Material and methods

Study design and patient population

The present study was cross-sectional and observational. We randomly selected a total of 75 individuals from patients who underwent coronary angiography with suspicion of CAD, between March 2015 and October 2015, at our institute’s outpatient clinic, and had angiographically normal coronary arteries (NCA) of varying coronary flow rates without any atherosclerotic lesions. They were enrolled in the study. All patients had chest pain or angina equivalent symptoms with either positive treadmill test or myocardial perfusion study. Clinical characteristics, which consisted of multiple descriptors from each patient’s history and physical examination, were collected by physicians from the cardiology clinic of each patient at the time of cardiac catheterization and were stored in the database of coronary angiography laboratory at our institution. Patients with known coronary or peripheral vascular disease, ectatic coronary arteries, non-ischemic dilated cardiomyopathy, renal and hepatic dysfunction, evidence of ongoing infection or inflammation, hematological disorders, and known malignancy were excluded from the study. None of the participants in the study was on any vasoactive drugs.

The study was performed in accordance with the principles stated in the Declaration of Helsinki and approved by the local Ethics Committee of Marmara University, Faculty of Medicine. Informed consent was obtained from all patients prior to the study.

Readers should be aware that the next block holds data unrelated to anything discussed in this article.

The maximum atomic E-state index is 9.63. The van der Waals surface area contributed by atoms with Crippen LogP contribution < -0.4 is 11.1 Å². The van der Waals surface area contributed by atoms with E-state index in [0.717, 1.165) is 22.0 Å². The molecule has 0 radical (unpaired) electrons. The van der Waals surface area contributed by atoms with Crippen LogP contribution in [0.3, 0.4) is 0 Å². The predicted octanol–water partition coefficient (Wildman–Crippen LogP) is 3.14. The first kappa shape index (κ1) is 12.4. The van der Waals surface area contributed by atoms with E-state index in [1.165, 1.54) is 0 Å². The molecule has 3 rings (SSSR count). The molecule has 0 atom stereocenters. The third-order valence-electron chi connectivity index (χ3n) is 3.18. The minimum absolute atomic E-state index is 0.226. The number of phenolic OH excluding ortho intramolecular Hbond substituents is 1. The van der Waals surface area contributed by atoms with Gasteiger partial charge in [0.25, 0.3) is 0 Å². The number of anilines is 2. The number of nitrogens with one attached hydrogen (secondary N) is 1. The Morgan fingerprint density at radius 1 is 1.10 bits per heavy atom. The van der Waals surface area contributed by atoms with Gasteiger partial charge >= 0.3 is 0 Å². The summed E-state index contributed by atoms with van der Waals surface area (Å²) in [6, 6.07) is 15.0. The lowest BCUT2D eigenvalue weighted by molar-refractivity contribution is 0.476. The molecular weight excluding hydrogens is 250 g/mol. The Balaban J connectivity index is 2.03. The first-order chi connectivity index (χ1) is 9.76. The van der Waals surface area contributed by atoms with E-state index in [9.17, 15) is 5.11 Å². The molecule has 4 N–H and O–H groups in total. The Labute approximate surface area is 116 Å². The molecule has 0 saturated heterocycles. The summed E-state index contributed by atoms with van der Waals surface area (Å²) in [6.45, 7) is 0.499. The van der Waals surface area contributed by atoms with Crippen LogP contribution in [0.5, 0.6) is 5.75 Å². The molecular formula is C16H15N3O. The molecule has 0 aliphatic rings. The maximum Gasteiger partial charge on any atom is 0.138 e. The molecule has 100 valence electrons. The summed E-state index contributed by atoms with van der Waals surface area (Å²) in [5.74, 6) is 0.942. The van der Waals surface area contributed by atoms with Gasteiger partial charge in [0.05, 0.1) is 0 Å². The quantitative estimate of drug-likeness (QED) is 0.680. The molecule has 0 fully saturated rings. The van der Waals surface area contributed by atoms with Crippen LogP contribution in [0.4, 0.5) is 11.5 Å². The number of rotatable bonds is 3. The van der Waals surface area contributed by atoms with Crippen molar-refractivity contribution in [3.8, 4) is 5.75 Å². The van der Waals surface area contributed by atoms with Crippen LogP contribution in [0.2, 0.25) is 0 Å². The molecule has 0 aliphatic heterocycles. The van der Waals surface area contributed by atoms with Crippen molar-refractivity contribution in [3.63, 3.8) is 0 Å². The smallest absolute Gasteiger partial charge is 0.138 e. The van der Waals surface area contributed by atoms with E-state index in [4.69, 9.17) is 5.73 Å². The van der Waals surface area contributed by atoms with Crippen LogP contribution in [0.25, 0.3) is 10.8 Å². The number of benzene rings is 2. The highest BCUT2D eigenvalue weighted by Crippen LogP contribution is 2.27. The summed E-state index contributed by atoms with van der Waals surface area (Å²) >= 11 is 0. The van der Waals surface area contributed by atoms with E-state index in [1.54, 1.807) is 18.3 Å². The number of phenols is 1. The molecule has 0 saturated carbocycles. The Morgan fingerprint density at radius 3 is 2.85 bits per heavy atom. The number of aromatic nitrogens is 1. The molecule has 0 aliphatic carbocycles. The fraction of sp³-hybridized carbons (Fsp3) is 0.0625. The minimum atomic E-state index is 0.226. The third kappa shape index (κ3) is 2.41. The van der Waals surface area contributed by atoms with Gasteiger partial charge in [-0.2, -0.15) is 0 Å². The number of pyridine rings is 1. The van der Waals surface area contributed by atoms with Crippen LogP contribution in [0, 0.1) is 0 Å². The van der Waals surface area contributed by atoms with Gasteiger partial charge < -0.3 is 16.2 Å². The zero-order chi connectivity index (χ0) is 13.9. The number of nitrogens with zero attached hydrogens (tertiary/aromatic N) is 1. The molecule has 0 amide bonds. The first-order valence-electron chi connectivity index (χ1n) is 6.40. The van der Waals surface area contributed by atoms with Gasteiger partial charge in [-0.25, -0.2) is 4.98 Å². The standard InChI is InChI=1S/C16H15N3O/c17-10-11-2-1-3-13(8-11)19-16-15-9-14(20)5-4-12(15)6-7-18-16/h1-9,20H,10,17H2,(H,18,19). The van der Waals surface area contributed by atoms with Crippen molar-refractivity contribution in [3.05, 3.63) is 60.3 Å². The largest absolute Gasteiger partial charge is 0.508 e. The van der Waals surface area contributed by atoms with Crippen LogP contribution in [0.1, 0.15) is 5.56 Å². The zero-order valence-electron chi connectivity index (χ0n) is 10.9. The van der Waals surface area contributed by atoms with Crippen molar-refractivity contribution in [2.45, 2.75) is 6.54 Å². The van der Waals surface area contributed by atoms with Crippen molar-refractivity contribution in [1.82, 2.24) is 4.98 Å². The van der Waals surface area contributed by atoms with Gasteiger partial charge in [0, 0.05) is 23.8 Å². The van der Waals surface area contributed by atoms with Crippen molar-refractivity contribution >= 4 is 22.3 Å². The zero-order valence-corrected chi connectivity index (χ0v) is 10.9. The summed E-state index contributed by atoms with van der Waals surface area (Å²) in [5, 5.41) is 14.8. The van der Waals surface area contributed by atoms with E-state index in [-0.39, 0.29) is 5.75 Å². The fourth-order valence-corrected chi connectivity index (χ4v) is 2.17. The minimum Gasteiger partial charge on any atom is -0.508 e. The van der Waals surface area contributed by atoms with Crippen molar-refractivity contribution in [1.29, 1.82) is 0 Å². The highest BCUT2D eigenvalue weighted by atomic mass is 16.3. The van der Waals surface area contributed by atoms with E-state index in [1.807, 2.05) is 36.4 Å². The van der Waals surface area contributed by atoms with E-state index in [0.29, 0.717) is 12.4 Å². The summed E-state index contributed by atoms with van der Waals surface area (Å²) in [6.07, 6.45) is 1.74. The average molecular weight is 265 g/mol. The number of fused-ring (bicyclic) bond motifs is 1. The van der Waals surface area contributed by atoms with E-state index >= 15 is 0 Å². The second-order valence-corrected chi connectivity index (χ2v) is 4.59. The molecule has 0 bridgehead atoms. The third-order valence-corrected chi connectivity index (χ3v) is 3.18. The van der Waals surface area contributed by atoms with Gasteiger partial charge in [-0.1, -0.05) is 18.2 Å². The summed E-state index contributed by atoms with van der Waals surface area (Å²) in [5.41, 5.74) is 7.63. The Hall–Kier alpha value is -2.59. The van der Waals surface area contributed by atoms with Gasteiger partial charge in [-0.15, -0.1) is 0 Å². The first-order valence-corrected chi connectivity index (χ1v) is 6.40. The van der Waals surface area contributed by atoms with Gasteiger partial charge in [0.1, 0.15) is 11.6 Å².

Biochemical measurements

Blood samples were drawn by venipuncture to measure routine blood chemistry parameters after fasting for at least 8 h. Fasting blood glucose, serum creatinine, total cholesterol, high-density lipoprotein cholesterol, low-density lipoprotein cholesterol, and triglyceride levels were recorded. Glucose, creatinine, and lipid profile were determined by standard methods. Serum CRP was analyzed using a nephelometric technique (Beckman Coulter Immage 800; Fullerton, CA, USA; normal range 0–0.8 mg/dl). Blood samples for suPAR were drawn after coronary angiography and serum, isolated by centrifugation within 1 h at 2500 g for 10 min, and stored at –80°C. Serum levels of suPAR were measured using commercially available kits according to the manufacturer’s instructions (suPARnostic kit; ViroGates, Copenhagen, Denmark) Minimum detectable high-sensitivity C-reactive protein (hs-CRP) and suPAR were 0.1 mg/l and 0.1 ng/ml, respectively.